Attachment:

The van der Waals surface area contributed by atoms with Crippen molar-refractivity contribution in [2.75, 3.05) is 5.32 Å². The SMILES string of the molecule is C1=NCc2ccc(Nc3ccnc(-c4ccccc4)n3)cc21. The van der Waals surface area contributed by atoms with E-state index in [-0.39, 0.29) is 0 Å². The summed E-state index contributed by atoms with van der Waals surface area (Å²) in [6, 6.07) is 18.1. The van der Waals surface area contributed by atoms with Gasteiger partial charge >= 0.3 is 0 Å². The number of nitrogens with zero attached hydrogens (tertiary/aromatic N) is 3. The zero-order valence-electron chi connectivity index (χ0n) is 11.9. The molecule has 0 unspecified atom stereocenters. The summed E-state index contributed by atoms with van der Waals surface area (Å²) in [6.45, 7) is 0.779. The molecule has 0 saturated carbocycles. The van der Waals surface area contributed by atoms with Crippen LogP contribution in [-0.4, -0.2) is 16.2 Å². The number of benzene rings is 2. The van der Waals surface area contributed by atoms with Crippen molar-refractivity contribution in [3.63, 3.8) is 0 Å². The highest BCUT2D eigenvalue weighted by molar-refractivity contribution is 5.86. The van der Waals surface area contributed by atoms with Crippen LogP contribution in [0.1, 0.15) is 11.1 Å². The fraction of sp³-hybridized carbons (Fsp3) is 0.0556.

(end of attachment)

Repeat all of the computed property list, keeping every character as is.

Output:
The van der Waals surface area contributed by atoms with Crippen molar-refractivity contribution in [2.75, 3.05) is 5.32 Å². The SMILES string of the molecule is C1=NCc2ccc(Nc3ccnc(-c4ccccc4)n3)cc21. The van der Waals surface area contributed by atoms with E-state index in [-0.39, 0.29) is 0 Å². The summed E-state index contributed by atoms with van der Waals surface area (Å²) in [6, 6.07) is 18.1. The van der Waals surface area contributed by atoms with Gasteiger partial charge >= 0.3 is 0 Å². The number of nitrogens with zero attached hydrogens (tertiary/aromatic N) is 3. The zero-order valence-electron chi connectivity index (χ0n) is 11.9. The molecule has 0 unspecified atom stereocenters. The summed E-state index contributed by atoms with van der Waals surface area (Å²) in [6.45, 7) is 0.779. The molecule has 0 saturated carbocycles. The van der Waals surface area contributed by atoms with Crippen LogP contribution in [-0.4, -0.2) is 16.2 Å². The number of benzene rings is 2. The van der Waals surface area contributed by atoms with Crippen molar-refractivity contribution in [3.63, 3.8) is 0 Å². The highest BCUT2D eigenvalue weighted by molar-refractivity contribution is 5.86. The van der Waals surface area contributed by atoms with Crippen LogP contribution in [0.1, 0.15) is 11.1 Å². The fraction of sp³-hybridized carbons (Fsp3) is 0.0556.